Bank of America announced last week that it hopes to repay the $45 billion in Troubled Asset Relief Funds if borrowed earlier this year; now the question being asked by the Federal Reserve is “how?
Agreement with Fed
Part of the repayment deal negotiated with the Fed stipulated that Bank of America must boost its common equity by $4 billion through the sale of some of its assets. The Bank has said that it has contracted to decide the business it will sell by June 30th 2010, and consummate the sales by the end of 2010.
The Fed’s decision to make Bank of America sell off its business rather than raise the required equity through the sale of loan or mortgage-backed securities demonstrates the central banks commitment to protecting the lending market from being hurt by loan sales. It also shows that the Fed wants Bank of America, like Citibank, to slim down its operations. Many lawmakers have called for the breakup of these larger financial institutions into smaller, more manageable parts, largely in order to protect against the creation of “too-big-to-fail” institutions.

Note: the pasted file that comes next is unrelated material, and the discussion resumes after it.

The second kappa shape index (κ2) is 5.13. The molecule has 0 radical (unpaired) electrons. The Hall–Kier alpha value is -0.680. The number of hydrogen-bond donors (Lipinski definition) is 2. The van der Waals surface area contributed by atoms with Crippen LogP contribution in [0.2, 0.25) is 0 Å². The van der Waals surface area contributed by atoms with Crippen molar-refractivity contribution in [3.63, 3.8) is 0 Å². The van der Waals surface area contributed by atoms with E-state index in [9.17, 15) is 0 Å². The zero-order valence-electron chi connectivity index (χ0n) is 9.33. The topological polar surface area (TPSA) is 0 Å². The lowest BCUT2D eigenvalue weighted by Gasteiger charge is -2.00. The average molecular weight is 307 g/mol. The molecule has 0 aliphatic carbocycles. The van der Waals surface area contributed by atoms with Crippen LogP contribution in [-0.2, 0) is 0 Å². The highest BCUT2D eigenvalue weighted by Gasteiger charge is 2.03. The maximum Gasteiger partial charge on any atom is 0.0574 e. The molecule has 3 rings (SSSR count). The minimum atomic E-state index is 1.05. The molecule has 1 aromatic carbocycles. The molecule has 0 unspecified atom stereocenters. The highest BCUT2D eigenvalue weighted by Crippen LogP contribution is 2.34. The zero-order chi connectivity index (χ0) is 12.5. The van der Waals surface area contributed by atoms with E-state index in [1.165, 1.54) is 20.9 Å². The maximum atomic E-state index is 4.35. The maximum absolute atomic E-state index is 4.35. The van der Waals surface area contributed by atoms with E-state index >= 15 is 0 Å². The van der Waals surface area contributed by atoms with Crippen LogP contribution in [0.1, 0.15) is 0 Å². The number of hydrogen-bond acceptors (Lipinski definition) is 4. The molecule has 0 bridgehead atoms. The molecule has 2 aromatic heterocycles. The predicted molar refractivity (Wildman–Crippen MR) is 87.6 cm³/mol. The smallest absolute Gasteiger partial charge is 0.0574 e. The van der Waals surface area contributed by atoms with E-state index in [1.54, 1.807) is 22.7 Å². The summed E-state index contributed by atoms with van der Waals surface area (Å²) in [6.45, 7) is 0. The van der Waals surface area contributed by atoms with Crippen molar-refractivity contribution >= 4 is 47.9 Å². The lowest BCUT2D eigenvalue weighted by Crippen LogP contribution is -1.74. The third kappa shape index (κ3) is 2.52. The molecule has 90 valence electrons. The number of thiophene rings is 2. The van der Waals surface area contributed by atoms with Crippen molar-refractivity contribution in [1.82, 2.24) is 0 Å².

Potential Businesses for Sales
Some of the businesses that experts have marked as the most likely the Bank of America will choose to sell off are its stake in a Brazilian bank, money manager Black Rock, Inc., and its U.S. Crop wealth management unit. The Bank has already found buyers for First Republic Bank and Columbia Management, an asset-management business, but investors say that this may not bring enough equity to the company.
If Bank of America is unable to raise the necessary capital through the sale of businesses, it would be forced to issue new common stock shares, further lowering the value of stock currently held by investors, which has already suffered significant devaluation over the course of this year.